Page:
“We are all here on earth to help others; what on earth the others are here for I don 't know.”
Jean- Baptiste Molière’s play “Tartuffe” is an unquestionably humorous comedy. The play defines the hypocritical acclaimed “Christians” we have in society. Daily, many people are blinded by admiration of religious figures who they believe are Gods disciples and can lead them to the gates of heaven. In “Tartuffe”, the author uses irony, satire, and tone to uncover a man follies of unreligious faith, the lust of women, money, and power.
When Moliere wrote the play Tartuffe, he was clearly focused on religious themes. However it may seem, it is important to understand that Moliere’s work means to unmask the dangers of hypocrisy, not to ridicule religion itself. In the play Tartuffe, the man of a well to do family, named Orgon, is deceived by a self -proclaimed “holy man.” So much so that he neglects his entire family and ignores one major and perhaps obvious fact: that Tartuffe, whom the play is named after, is a complete fraud. Tartuffe represents everything wrong with religion and turns out to be a terrible influence on Orgon.For example, when Orgon returned home, he did not care that his wife ad been ill, instead he continually asked about Tartuffe. Orgon was unconcerned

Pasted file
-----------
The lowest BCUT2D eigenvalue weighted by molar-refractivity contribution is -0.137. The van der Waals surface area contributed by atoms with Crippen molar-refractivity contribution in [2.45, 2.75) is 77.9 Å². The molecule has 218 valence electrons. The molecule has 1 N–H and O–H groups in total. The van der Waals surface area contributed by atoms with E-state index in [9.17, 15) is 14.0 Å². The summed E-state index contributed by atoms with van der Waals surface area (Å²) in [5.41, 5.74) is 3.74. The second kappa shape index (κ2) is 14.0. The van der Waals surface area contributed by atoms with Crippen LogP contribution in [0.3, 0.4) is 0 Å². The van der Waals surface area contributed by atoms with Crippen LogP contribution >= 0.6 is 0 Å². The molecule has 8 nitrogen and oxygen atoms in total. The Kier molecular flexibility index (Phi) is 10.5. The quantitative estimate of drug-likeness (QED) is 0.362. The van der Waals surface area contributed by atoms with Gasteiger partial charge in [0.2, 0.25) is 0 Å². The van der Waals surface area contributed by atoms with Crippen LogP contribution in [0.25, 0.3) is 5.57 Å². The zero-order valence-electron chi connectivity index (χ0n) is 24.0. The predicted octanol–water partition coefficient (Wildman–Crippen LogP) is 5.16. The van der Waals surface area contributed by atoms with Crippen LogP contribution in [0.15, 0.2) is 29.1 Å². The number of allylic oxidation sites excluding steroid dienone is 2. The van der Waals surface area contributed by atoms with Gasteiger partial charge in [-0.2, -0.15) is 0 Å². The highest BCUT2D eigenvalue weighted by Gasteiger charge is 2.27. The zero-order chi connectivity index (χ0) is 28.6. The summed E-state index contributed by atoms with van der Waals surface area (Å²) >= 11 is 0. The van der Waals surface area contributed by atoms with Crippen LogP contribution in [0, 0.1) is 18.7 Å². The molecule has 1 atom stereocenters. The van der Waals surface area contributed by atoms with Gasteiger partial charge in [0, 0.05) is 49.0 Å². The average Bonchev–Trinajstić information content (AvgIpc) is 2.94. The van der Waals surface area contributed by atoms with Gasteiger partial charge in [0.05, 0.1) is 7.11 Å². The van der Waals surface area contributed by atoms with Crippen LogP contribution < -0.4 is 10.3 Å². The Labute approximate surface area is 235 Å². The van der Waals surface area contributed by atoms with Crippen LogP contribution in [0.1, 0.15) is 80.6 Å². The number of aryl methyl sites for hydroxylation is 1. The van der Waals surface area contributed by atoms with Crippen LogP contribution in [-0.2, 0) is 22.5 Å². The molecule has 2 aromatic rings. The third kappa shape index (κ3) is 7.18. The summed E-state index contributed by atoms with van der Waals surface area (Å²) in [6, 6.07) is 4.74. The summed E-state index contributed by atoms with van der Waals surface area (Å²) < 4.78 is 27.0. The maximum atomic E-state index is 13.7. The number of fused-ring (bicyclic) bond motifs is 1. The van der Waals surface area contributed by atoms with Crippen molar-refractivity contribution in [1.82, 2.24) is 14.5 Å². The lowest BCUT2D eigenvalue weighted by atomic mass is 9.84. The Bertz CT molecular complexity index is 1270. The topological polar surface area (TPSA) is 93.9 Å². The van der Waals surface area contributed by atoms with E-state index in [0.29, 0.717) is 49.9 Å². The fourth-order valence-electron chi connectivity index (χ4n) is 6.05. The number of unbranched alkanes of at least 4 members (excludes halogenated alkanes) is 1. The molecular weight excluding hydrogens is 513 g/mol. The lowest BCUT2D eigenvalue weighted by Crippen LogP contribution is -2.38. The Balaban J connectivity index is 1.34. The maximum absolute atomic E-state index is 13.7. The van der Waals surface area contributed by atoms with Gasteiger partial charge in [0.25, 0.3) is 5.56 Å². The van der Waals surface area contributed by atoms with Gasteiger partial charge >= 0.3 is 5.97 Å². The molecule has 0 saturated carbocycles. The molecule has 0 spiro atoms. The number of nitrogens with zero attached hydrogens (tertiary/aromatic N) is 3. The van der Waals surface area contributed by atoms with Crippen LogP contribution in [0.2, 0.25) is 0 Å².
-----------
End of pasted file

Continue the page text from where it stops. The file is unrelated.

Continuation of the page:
“Life is a mixing of all kind of things: comedy and tragedy going together” (Alejandro Jodorowsky). Comedy and tragedy have been two popular forms of entertainment for people throughout the ages. From Greek performances to contemporary plays, the art of theatre is well and thriving. While the styles of playwrights and the way theatre is experienced changes through time, the messages these plays gaves have more or less stayed the same. Drama can, for the most part, be classified as either tragedy or comedy. The conventions of tragedy and comedy, such as the tragedy in Oedipus Rex and the comedy in The Taming of the Shrew, can shape the way the play is developed. Thorough analysis can reveal these dramas to be discussions of human experience. As Laurence Olivier once said: “The office of drama is to exercise, possibly exhaust, human emotions. The purpose of comedy is to tickle those emotions into an expression of light relief; of tragedy, to wound them and bring relief of tears. Disgust and terror are the other points of the compass.” Through the outcomes of both plays, the audience is able to receive some hard truths and be confronted with reality. In their respective ways, the two plays reveal truths about the human experience in the way that the plays are symbolic of very real human or societal problems.
The Pilgrim 's Progress is an allegory of Puritan ideals. This allegorical story have extended metaphor representing larger concepts or idea. Every element of the story (characters, actions, events, dialogues, etc.) is representing analogy for typical Christian concepts (faith, hope, love, temptation, salvation, etc.). The Pilgrim 's Progress is considered to be one of the greatest Christian allegories ever written. In the further part of the paper here will be content about influence of Christianity in his life and how Bunyan have used Christian allegory in the text “The Pilgrim’s Progress”.